WikiLeak: Labour doomed to wander NZ's political wilderness?
WikiLeaks cable: Labour doomed to wander NZ's political wilderness?
April 23, 2009 Labour doomed to wander New Zealand's political wilderness?
date:2009-04-23T19:49:00 source:Embassy Wellington origin:09WELLINGTON104 destination:VZCZCXRO7659 PP RUEHDT RUEHPB DE RUEHWL #0104/01 1131949 ZNY CCCCC ZZH P 231949Z APR 09 FM AMEMBASSY WELLINGTON TO RUEHC/SECSTATE WASHDC PRIORITY 5844 INFO RUCNARF/ASEAN REGIONAL FORUM COLLECTIVE PRIORITY RHHMUNA/CDR USPACOM HONOLULU HI PRIORITY classification:CONFIDENTIAL reference: ?C O N F I D E N T I A L SECTION 01 OF 02 WELLINGTON 000104
STATE FOR EAP/ANP E.O. 12958: DECL: 04/22/2024 TAGS: PGOV, KDEM, N... ?C O N F I D E N T I A L SECTION 01 OF 02 WELLINGTON 000104
STATE FOR EAP/ANP E.O. 12958: DECL: 04/22/2024 TAGS: PGOV, KDEM, NZ SUBJECT: LABOUR DOOMED TO WANDER NEW ZEALAND'S POLITICAL WILDERNESS?
Classified By: Acting DCM Margaret McKean; Reason 1.4 (b) and (d)
1. (C) Summary. Since the November 2008 election that ousted the Labour-led government of former PM Helen Clark, the Labour Party has struggled to define itself in opposition to attract positive media attention as well as the public's interest. So far the Labour Party has failed on both counts. The National Party of John Key retains high public approval ratings in the polls so far this year, and the government continues to find ways to work constructively with the minor political parties (ACT, United Future, Maori Party) that have supply and confidence agreements with National. Of note, National recently signed an MOU with the left-wing Green Party. Even Labour Party faithful have questioned how the Labour Party leadership has managed the transition from party in power to party in opposition. Most worrisome to Labour however, was a recent newspaper editorial that already ruled out Labour's chances for victory in 2011, relegating Labour effectively to the political wilderness in the near term. End Summary.
Did Labour Listen to Voters Last November?
2. (C) In the aftermath of the Labour Party's defeat at the polls in November 2008, the party took quick action that Labour party leadership thought would mitigate damage to the party's morale and set the stage for a strong opposition role for the party. Helen Clark announced on election night that she was stepping down as party leader and deputy party leader Michael Cullen quickly followed suit. These resignations paved the way for a relatively speedy transfer of the Labour Party leadership mantle to Phil Goff, with Annette King as his deputy. The leadership transfer was largely accomplished behind closed doors and Labour Party MPs filed before the media to endorse the decision and declared themselves a unified and rejuvenated opposition bench. Some pro-Labour analysts decried the backroom deal approach to leadership selection, and were disappointed that the party had barely let the election dust settle before naming long-serving MP and Clark contemporary Phil Goff as leader. Others thought the selection of Goff and Labour's depiction of him and Annette King as fresh faces was unconvincing -- particularly compared to the relatively large influx of young talented National MPs.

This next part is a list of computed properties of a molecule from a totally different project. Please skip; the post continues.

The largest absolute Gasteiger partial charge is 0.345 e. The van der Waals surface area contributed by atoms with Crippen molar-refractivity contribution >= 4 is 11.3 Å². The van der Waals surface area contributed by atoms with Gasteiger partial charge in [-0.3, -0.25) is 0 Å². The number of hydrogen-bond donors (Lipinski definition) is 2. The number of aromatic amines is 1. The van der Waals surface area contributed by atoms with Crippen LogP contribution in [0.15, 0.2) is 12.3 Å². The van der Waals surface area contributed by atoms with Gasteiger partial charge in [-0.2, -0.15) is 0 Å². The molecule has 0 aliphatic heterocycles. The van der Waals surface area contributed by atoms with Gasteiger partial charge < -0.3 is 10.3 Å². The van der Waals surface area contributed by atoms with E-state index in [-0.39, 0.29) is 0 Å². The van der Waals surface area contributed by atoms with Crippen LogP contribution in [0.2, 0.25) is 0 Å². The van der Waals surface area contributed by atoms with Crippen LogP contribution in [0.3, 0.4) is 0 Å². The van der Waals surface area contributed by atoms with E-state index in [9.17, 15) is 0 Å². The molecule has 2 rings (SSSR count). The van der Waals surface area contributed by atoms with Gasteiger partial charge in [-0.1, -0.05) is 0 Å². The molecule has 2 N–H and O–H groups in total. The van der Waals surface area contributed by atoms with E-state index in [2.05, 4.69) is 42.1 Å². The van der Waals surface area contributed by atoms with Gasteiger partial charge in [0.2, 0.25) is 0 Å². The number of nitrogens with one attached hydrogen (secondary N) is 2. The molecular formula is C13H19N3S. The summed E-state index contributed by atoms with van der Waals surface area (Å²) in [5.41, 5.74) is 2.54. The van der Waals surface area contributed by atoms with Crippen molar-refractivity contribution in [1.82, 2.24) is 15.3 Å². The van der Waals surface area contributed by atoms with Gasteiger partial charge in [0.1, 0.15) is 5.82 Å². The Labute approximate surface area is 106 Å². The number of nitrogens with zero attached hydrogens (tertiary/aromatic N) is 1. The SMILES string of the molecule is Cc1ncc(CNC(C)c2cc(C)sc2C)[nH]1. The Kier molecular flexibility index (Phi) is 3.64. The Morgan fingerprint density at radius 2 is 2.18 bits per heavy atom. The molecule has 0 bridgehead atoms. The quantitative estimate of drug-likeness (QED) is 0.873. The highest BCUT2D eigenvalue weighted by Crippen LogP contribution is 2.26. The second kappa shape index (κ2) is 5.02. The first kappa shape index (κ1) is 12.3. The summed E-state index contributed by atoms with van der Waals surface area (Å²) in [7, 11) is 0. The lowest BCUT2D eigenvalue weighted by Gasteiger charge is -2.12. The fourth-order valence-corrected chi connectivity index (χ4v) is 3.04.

3. (C) Mainstream media also criticized Labour's approach to opposition politics, noting that the party had refused to acknowledge the electoral drubbing received at the polls. One commentator noted that Labour seemed intent on believing that the public had simply grown bored with Labour and in a fit of madness, voted in the National Party. Once voters realized the error in their ways, they would return Labour to power, the reasoning went. Other analysts pointed out that the party seemed oblivious to Labour's failed policies that had alienated voters, and that without some public allowance that Labour had lost touch with the electorate, it would be difficult for Labour to reconnect with voters. In response to some of the media criticism, Phil Goff commented that Labour would do some internal review, but journalists also noted that the behavior of Labour MPs in Parliament suggested that some were unaware they were no longer in government.
4. (SBU) At the Labour Party caucus meetings in March, Labour discussions centered on decrying the National Party's secret agenda, seemingly unaware that those stale accusations did not work in the lead up to the 2008 election and would fail to resonate with voters so far in 2009. In fact, public opinion polling continues to give National and PM John Key even higher support numbers than National received at the polls last November. And even though Clark stepped down as party leader and secured a UN job, she still outpolled Phil Goff in preferred PM polling.
But Some Backpedalling Taking Place -----------------------------------